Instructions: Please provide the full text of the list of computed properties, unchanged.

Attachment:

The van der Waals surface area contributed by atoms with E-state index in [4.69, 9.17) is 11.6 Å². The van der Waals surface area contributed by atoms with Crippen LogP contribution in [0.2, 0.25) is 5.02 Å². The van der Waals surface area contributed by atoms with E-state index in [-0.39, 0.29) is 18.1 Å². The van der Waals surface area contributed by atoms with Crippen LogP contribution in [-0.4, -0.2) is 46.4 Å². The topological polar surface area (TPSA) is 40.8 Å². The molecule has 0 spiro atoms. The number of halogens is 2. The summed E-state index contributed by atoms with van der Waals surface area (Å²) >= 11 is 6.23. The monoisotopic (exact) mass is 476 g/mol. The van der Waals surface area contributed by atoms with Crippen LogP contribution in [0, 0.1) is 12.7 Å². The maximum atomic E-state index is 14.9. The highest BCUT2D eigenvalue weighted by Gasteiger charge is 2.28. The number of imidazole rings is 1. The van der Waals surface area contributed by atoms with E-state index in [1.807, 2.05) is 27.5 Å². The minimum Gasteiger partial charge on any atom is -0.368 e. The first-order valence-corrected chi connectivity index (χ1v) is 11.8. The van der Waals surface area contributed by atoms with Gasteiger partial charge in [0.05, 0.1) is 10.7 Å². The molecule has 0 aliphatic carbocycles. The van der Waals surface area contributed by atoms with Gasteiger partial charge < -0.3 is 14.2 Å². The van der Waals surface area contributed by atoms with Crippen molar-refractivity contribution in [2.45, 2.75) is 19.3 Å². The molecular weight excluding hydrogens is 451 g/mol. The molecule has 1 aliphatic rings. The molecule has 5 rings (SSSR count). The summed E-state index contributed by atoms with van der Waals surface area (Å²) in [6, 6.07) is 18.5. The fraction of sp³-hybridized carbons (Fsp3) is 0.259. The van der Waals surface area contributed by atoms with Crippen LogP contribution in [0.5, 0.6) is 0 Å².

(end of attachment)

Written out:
The van der Waals surface area contributed by atoms with E-state index in [4.69, 9.17) is 11.6 Å². The van der Waals surface area contributed by atoms with Crippen LogP contribution in [0.2, 0.25) is 5.02 Å². The van der Waals surface area contributed by atoms with E-state index in [-0.39, 0.29) is 18.1 Å². The van der Waals surface area contributed by atoms with Crippen LogP contribution in [-0.4, -0.2) is 46.4 Å². The topological polar surface area (TPSA) is 40.8 Å². The molecule has 0 spiro atoms. The number of halogens is 2. The summed E-state index contributed by atoms with van der Waals surface area (Å²) >= 11 is 6.23. The monoisotopic (exact) mass is 476 g/mol. The van der Waals surface area contributed by atoms with Crippen LogP contribution in [0, 0.1) is 12.7 Å². The maximum atomic E-state index is 14.9. The highest BCUT2D eigenvalue weighted by Gasteiger charge is 2.28. The number of imidazole rings is 1. The van der Waals surface area contributed by atoms with E-state index in [1.807, 2.05) is 27.5 Å². The minimum Gasteiger partial charge on any atom is -0.368 e. The first-order valence-corrected chi connectivity index (χ1v) is 11.8. The van der Waals surface area contributed by atoms with Gasteiger partial charge in [0.05, 0.1) is 10.7 Å². The molecule has 0 aliphatic carbocycles. The van der Waals surface area contributed by atoms with Gasteiger partial charge < -0.3 is 14.2 Å². The van der Waals surface area contributed by atoms with Crippen molar-refractivity contribution in [2.45, 2.75) is 19.3 Å². The molecular weight excluding hydrogens is 451 g/mol. The molecule has 1 aliphatic rings. The molecule has 5 rings (SSSR count). The summed E-state index contributed by atoms with van der Waals surface area (Å²) in [6, 6.07) is 18.5. The fraction of sp³-hybridized carbons (Fsp3) is 0.259. The van der Waals surface area contributed by atoms with Crippen LogP contribution in [0.5, 0.6) is 0 Å².